Figure 3. The five inputs to the chemical reactor modelled by equations (3) and (4): flow rate F(t), input concentrations C0(t), input temperature T0(t), coolant temperature Tco(t) and coolant flow F0(t) (Tco(t) was set at two base-line levels, cool (– – –) and hot (——))

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The behaviours of output variables C and T under the two experimental regimes, given values 0.833, 0.461, 1.678 and 0.5 for parameters τκa and b respectively, are shown in Fig. 4. When the reactor runs in the cool mode, where the base-line coolant temperature is 335 K, the two outputs respond smoothly to the step changes in all inputs. However, an increase in base-line coolant temperature by 30 K generates oscillations that come close to instability when the coolant temperature decreases, something that is undesirable in an actual industrial process. These perturbations are due to the double effect of a decrease in output temperature, which increases the size of both βCC and βTC. Increasing βTC raises the forcing term in the T-equation, thus increasing temperature. Increasing βCC makes concentration more responsive to changes in temperature but decreases the size of the response. This push–pull process has a resonant frequency that depends on the kinetic constants and, when the ambient operating temperature reaches a certain level, the resonance appears. For coolant temperatures that are either above or below this critical zone, the oscillations disappear.

image

Figure 4. The two outputs, for each of base-line coolant temperatures Tco of 335 K (– – –) and 365 K (——), from the chemical reactor modelled by the two equations (3): concentration C(t) and temperature T(t) (the input functions are shown in Fig. 3; inline image, times at which an input variable Tco(t) was stepped down and then up)

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The CSTR equations present two challenges that are not an issue for the FitzHugh–Nagumo equations. The step changes in inputs induce corresponding discontinuities in the output derivatives that complicate the estimation of solutions by numerical methods. Moreover, the engineer must estimate the reaction kinetics parameters to estimate the cooling temperature range to avoid, but a key question is whether all four parameters are actually estimable given a particular data configuration. Step changes in inputs and near overparameterization are common problems in dynamic systems modelling.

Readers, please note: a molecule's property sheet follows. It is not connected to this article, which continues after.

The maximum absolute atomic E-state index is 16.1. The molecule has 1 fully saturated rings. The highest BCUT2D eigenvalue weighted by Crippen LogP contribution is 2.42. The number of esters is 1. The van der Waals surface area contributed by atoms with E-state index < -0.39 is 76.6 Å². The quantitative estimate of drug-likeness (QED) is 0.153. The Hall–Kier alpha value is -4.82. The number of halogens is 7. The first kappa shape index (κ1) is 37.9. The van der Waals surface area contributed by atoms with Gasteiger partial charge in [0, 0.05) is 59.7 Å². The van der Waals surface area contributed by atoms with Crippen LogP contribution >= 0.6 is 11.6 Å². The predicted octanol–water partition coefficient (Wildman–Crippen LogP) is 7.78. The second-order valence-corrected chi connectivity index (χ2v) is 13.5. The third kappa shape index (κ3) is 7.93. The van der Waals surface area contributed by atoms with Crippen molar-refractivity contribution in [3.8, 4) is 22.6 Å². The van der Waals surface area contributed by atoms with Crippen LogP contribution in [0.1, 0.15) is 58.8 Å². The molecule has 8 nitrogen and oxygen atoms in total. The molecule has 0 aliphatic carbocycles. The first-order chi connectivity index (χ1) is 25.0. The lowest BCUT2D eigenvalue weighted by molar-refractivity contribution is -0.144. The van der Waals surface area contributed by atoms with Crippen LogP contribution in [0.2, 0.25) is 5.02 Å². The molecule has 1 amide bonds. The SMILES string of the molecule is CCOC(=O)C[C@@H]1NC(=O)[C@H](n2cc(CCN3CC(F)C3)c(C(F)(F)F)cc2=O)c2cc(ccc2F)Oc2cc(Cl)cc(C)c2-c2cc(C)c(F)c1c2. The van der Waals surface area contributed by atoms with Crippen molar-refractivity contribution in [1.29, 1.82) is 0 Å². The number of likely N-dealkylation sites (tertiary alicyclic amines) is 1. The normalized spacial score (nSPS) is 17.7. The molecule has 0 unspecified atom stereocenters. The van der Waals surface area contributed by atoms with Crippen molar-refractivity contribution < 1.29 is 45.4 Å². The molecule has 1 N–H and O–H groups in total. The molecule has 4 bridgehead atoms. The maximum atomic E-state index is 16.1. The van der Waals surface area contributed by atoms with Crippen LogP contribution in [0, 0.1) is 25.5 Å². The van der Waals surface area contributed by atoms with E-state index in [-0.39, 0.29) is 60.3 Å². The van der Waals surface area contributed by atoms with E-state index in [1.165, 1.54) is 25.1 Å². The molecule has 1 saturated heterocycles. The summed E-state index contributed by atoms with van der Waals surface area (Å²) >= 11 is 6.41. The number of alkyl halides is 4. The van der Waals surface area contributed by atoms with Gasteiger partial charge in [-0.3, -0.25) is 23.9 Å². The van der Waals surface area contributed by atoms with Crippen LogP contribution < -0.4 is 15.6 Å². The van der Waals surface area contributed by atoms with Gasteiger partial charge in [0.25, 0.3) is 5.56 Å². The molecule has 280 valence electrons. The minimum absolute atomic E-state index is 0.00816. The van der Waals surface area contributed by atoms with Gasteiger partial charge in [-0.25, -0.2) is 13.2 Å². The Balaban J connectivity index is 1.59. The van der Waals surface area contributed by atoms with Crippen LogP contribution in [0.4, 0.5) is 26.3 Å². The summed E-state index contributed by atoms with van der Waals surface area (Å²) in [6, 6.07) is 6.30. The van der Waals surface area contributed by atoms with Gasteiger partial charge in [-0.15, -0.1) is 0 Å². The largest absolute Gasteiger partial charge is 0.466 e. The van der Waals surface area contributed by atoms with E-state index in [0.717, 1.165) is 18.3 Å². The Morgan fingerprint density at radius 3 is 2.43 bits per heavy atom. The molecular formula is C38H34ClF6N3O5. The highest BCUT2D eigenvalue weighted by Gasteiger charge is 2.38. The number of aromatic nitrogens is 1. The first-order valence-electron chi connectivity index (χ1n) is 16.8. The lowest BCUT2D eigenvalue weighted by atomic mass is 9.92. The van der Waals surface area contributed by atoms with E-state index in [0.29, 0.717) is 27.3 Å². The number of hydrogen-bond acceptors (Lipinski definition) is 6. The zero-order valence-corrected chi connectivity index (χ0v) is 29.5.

1.3. Review of current ordinary differential equation parameter estimation strategies

Procedures for estimating the parameters defining an ODE from noisy data tend to fall into three broad classes: linearization, discretization methods for initial value problems and basis function expansion or collocation methods for boundary and distributed data problems. Linearization involves replacing non-linear structures by first-order Taylor series expansions and tends only to be useful over short time intervals combined with rather mild non-linearities, and will not be considered further. There is a large literature on numerical methods for solving constrained optimization problems, under which parameter estimation usually falls; see Biegler and Grossman (2004) for an excellent overview.

1.3.1. Data fitting by numerical approximation of an initial value problem

The numerical methods that are most often used to approximate solutions of ODEs over a range [t0,t1] use fixed initial values x0=x(t0) and adaptive discretization techniques (Biegler et al., 1986). The data fitting process, which is often referred to by text-books as the non-linear least squares (NLS) method, works as follows. A numerical method such as the Runge–Kutta algorithm is used to approximate the solution given a trial set of parameter values and initial conditions, a procedure which is referred to by engineers as simulation. The fit value is input into an optimization algorithm that updates parameter estimates. If the initial conditions x(0) are unavailable, they must be appended to the parameters θ as quantities with respect to which the fit is optimized. The optimization process can proceed without using gradients, or these may also be approximated by solving the sensitivity differential equations